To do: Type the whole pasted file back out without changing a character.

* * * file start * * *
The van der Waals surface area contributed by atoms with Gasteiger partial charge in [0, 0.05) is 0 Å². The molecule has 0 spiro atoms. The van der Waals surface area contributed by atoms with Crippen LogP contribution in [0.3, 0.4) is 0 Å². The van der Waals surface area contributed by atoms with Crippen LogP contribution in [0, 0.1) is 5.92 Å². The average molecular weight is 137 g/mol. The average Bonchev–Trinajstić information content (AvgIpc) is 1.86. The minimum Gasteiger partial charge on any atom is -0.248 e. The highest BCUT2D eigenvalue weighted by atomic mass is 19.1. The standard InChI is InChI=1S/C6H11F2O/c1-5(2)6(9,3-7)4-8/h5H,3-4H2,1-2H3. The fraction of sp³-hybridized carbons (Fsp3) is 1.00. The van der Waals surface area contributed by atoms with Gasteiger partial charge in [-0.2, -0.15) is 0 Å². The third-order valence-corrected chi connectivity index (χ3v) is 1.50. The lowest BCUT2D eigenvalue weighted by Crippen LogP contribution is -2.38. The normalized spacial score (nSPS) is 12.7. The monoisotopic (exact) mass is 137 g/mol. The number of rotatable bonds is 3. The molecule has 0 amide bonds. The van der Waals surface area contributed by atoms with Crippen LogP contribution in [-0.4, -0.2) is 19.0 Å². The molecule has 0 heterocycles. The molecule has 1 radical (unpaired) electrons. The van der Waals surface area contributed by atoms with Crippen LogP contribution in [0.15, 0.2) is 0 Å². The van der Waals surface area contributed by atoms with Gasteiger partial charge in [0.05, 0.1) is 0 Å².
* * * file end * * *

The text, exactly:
The van der Waals surface area contributed by atoms with Gasteiger partial charge in [0, 0.05) is 0 Å². The molecule has 0 spiro atoms. The van der Waals surface area contributed by atoms with Crippen LogP contribution in [0.3, 0.4) is 0 Å². The van der Waals surface area contributed by atoms with Crippen LogP contribution in [0, 0.1) is 5.92 Å². The average molecular weight is 137 g/mol. The average Bonchev–Trinajstić information content (AvgIpc) is 1.86. The minimum Gasteiger partial charge on any atom is -0.248 e. The highest BCUT2D eigenvalue weighted by atomic mass is 19.1. The standard InChI is InChI=1S/C6H11F2O/c1-5(2)6(9,3-7)4-8/h5H,3-4H2,1-2H3. The fraction of sp³-hybridized carbons (Fsp3) is 1.00. The van der Waals surface area contributed by atoms with Gasteiger partial charge in [-0.2, -0.15) is 0 Å². The third-order valence-corrected chi connectivity index (χ3v) is 1.50. The lowest BCUT2D eigenvalue weighted by Crippen LogP contribution is -2.38. The normalized spacial score (nSPS) is 12.7. The monoisotopic (exact) mass is 137 g/mol. The number of rotatable bonds is 3. The molecule has 0 amide bonds. The van der Waals surface area contributed by atoms with Crippen LogP contribution in [-0.4, -0.2) is 19.0 Å². The molecule has 0 heterocycles. The molecule has 1 radical (unpaired) electrons. The van der Waals surface area contributed by atoms with Crippen LogP contribution in [0.15, 0.2) is 0 Å². The van der Waals surface area contributed by atoms with Gasteiger partial charge in [0.05, 0.1) is 0 Å².